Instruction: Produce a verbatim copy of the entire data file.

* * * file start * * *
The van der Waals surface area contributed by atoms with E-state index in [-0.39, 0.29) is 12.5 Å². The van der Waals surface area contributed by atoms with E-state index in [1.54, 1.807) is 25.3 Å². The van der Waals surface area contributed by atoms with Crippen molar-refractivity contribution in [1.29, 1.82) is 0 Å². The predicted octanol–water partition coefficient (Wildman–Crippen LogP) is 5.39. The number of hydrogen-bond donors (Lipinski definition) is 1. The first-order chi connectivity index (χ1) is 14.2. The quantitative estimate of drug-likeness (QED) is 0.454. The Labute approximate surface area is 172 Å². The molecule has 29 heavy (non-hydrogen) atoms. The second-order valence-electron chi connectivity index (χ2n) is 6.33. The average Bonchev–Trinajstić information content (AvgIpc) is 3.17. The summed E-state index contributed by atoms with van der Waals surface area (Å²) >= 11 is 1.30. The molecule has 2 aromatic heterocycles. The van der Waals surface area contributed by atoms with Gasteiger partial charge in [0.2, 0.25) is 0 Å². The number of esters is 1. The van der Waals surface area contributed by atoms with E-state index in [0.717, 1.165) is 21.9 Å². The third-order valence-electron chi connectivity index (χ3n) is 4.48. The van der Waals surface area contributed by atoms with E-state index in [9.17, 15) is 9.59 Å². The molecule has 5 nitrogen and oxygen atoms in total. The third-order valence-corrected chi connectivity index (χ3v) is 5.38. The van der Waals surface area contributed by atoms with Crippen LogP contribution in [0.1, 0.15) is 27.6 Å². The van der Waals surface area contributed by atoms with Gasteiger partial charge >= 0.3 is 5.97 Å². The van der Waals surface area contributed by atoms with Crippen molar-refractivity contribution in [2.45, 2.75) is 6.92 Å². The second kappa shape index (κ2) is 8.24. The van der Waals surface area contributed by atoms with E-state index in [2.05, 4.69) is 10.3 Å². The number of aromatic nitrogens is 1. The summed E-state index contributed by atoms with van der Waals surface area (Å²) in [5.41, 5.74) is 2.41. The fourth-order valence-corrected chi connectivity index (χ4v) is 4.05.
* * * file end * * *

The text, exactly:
The van der Waals surface area contributed by atoms with E-state index in [-0.39, 0.29) is 12.5 Å². The van der Waals surface area contributed by atoms with E-state index in [1.54, 1.807) is 25.3 Å². The van der Waals surface area contributed by atoms with Crippen molar-refractivity contribution in [1.29, 1.82) is 0 Å². The predicted octanol–water partition coefficient (Wildman–Crippen LogP) is 5.39. The number of hydrogen-bond donors (Lipinski definition) is 1. The first-order chi connectivity index (χ1) is 14.2. The quantitative estimate of drug-likeness (QED) is 0.454. The Labute approximate surface area is 172 Å². The molecule has 29 heavy (non-hydrogen) atoms. The second-order valence-electron chi connectivity index (χ2n) is 6.33. The average Bonchev–Trinajstić information content (AvgIpc) is 3.17. The summed E-state index contributed by atoms with van der Waals surface area (Å²) >= 11 is 1.30. The molecule has 2 aromatic heterocycles. The van der Waals surface area contributed by atoms with Gasteiger partial charge in [0.2, 0.25) is 0 Å². The number of esters is 1. The van der Waals surface area contributed by atoms with E-state index in [0.717, 1.165) is 21.9 Å². The third-order valence-electron chi connectivity index (χ3n) is 4.48. The van der Waals surface area contributed by atoms with E-state index in [9.17, 15) is 9.59 Å². The molecule has 5 nitrogen and oxygen atoms in total. The third-order valence-corrected chi connectivity index (χ3v) is 5.38. The van der Waals surface area contributed by atoms with Crippen LogP contribution in [0.1, 0.15) is 27.6 Å². The van der Waals surface area contributed by atoms with Gasteiger partial charge >= 0.3 is 5.97 Å². The van der Waals surface area contributed by atoms with Crippen molar-refractivity contribution in [2.45, 2.75) is 6.92 Å². The second kappa shape index (κ2) is 8.24. The van der Waals surface area contributed by atoms with E-state index in [2.05, 4.69) is 10.3 Å². The number of aromatic nitrogens is 1. The summed E-state index contributed by atoms with van der Waals surface area (Å²) in [5.41, 5.74) is 2.41. The fourth-order valence-corrected chi connectivity index (χ4v) is 4.05.